The Chronicles of Narnia by C.S. Lewis

Tuesday, September 18, 2018

Series Box Set

I started reading and reviewing The Chronicles of Narnia books individually, but later I realized how silly that is for a series with this many short books.  So instead of continuing to review one book at a time, I’m going to tackle the series overall today. Wish me luck.

The Chronicles of Narnia by C.S. Lewis

The Magician's Nephew Cover

The Magician’s Nephew

The first book in chronological order. It is a prequel to the main series that shows how, as a child, the future Professor Diggory Kirke discovered other worlds and accidentally set up the main conflict of the next book.  It’s one of my favorites because it’s so light-hearted and hilarious. You can read my full review here.

The Lion, the Witch, and the Wardrobe Cover

The Lion, the Witch, and the Wardrobe

The first book in publication order. It tells the story of the four Pevensie children and how they discovered Narnia in a wardrobe, in a spare room, in the Professor’s house, in the country. There is an epic battle of good versus evil, and lots of wonder and wish fulfillment. You can read my full review here.

The Horse and His Boy Cover

The Horse and His Boy

This book takes place outside of the main series during the Pevensies’ reign as kings and queens of Narnia. It follows the story of Shasta, a boy who grew up in Calormen and escapes to the northern countries with a talking Narnian horse. On the way, he meets other runaways, gets involved in political conflicts between Narnia and Calormen, and discovers the truth of his parentage. There is a ton of classic fairy tale tropes and wish fulfillment in this story. Because so much of it takes place in the less magical lands of Calormen and the desert, there isn’t quite as much wonder as the other books. I loved how Shasta was allowed to have a big role in the climax of the story, unlike a lot of the other books in this series.

Prince Caspian Cover

Prince Caspian

This is my favorite book in the series. Caspian X calls the Pevensies back to Narnia after centuries of Calormene rule. The talking animals and magical creatures have all been snuffed out or gone into hiding.  Because Caspian grew up without all of the magic and discovers it for the first time, there’s still lots of wonder even though the Pevensies have been to Narnia before.  There’s a put-the-rightful-king-on the-throne plot and the climactic fight scene is awesome. If you don’t love Reepicheep, I’m not sure we can be friends.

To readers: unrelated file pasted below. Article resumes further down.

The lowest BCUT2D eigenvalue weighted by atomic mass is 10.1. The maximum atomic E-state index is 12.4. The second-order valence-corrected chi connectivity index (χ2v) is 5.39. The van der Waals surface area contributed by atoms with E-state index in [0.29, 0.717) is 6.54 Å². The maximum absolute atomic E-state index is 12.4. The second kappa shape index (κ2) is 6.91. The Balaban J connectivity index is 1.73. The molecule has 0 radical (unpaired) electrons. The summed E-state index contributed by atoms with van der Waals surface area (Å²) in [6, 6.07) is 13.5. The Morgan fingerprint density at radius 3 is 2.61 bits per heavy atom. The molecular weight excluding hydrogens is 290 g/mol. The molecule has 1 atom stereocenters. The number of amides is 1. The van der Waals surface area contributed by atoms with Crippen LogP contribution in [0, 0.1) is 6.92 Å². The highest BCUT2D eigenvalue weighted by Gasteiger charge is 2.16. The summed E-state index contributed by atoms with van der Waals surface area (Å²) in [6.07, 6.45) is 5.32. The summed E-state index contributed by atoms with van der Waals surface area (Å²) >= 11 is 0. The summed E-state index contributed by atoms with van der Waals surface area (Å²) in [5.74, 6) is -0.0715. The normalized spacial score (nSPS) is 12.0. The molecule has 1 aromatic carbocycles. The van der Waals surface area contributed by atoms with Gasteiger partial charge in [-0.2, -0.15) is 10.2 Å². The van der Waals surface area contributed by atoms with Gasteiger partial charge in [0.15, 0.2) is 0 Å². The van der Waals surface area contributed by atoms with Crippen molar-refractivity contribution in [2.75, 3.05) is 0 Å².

The Voyage of the Dawn Treader Cover

The Voyage of the Dawn Treader

This one is a fairly episodic travel story. Edmund, Lucy, and their annoying cousin Eustace join Caspian X’s voyage to the Lone Islands. They’re on a quest to find the seven lost lords of Narnia. Every island is different. Some are wondrous. Some are horrifying (nothing graphic). It’s an adventure leading to the edge of the world. Reepicheep is also featured in this book.  Eustace has a great character arc.

The Silver Chair Cover

The Silver Chair

I love the plot of this one. Eustace and his friend Jill travel to Narnia while trying to escape from some bullies at their boarding school. Once in the magical world, Jill does something stupid and separates herself from Eustace. Aslan gives her four signs to look for on their mission, then sends her off to rejoin Eustace. Throughout the book, they have difficulty following the signs, usually because they’re not 100% sure if what they see is a sign or not.  In virtually all of the other books, the boys have a bigger role in the story than the girls do, but not this one.  Jill is more important than Eustace, and I appreciate that. I also find Puddleglum’s Eyore-esque comic relief endearing. Where the Christian themes of this series are concerned, I have always found this book the most relatable.